# The Pythagorean Theorem

One of the foremost fundamental results is that the well-known Pythagorean Theorem.

This states that a a2 + b2 = c2 in a right triangle with sides a and b and hypotenuse c.

The figure to the proper indicates one among the various known proofs of this fundamental result. Indeed, the area of the “big” square is (a + b)2 and can be decomposed into the area of the smaller square plus the areas of the four congruent triangles.

That is,

(a + b)2 = c2 + 2ab

which immediately reduces to a2 + b2 = c2

Next, we recall the equally well-known result that the sum of the interior angles of a triangle is 180 . The proof is easily inferred from the diagram to the right.

Exercises:

01.

Prove Euclid’s Theorem for Proportional Segments, i.e., given the right triangle ΔABC as indicated, then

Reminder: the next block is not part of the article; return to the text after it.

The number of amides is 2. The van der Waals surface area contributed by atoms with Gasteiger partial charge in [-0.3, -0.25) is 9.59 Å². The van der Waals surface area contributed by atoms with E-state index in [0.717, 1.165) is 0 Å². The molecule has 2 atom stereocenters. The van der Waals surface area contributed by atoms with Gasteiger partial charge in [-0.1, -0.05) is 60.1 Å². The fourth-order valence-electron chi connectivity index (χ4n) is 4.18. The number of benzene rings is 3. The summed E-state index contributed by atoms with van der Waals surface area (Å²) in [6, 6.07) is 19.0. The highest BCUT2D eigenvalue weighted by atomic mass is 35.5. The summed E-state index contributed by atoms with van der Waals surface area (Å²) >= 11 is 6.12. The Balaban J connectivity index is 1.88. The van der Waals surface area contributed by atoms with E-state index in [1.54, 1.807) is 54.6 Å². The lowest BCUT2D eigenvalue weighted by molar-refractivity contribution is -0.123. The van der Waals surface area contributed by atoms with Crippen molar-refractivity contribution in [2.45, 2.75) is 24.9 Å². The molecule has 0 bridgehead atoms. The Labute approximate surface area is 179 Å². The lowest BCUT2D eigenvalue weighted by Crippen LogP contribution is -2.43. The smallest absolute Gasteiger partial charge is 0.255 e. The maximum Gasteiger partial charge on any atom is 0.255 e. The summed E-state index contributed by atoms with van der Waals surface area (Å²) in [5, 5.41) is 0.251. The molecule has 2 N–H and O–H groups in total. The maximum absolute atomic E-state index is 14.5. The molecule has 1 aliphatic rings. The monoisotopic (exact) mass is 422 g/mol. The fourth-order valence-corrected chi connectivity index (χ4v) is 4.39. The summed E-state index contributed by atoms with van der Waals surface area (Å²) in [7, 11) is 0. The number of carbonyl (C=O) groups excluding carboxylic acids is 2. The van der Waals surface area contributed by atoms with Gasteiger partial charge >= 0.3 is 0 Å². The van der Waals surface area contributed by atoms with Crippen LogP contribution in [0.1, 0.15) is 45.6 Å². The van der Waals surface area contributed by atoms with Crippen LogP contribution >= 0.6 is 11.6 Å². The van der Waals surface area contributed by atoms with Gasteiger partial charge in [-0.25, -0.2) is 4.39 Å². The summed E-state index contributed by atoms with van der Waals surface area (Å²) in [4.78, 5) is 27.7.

h2 = pq, a2 = pc, b2 = qc

02. Prove that the sum of the interior angles of a quadrilateral ABCD is 360.

03.

In the diagram to the right, ΔABC is a right triangle, segments [AB] and [AF] are perpendicular and equal in length, and [EF] is perpendicular to [CE]. Set a = BC, b = AB, c = AB, and deduce President Garfield’s proof* of the Pythagorean theorem by computing the area of the trapezoid BCEF.

*James Abram Garfield (1831–1881) published this proof in 1876 in the Journal of Education (Volume 3 Issue 161). While a member of the House of Representatives. He was assassinated in 1881 by Charles Julius Guiteau. As an aside, notice that Garfield’s diagram also provides a simple proof of the fact that perpendicular lines in the planes have slopes which are negative reciprocals.

Related lessons: Trigonometric Identities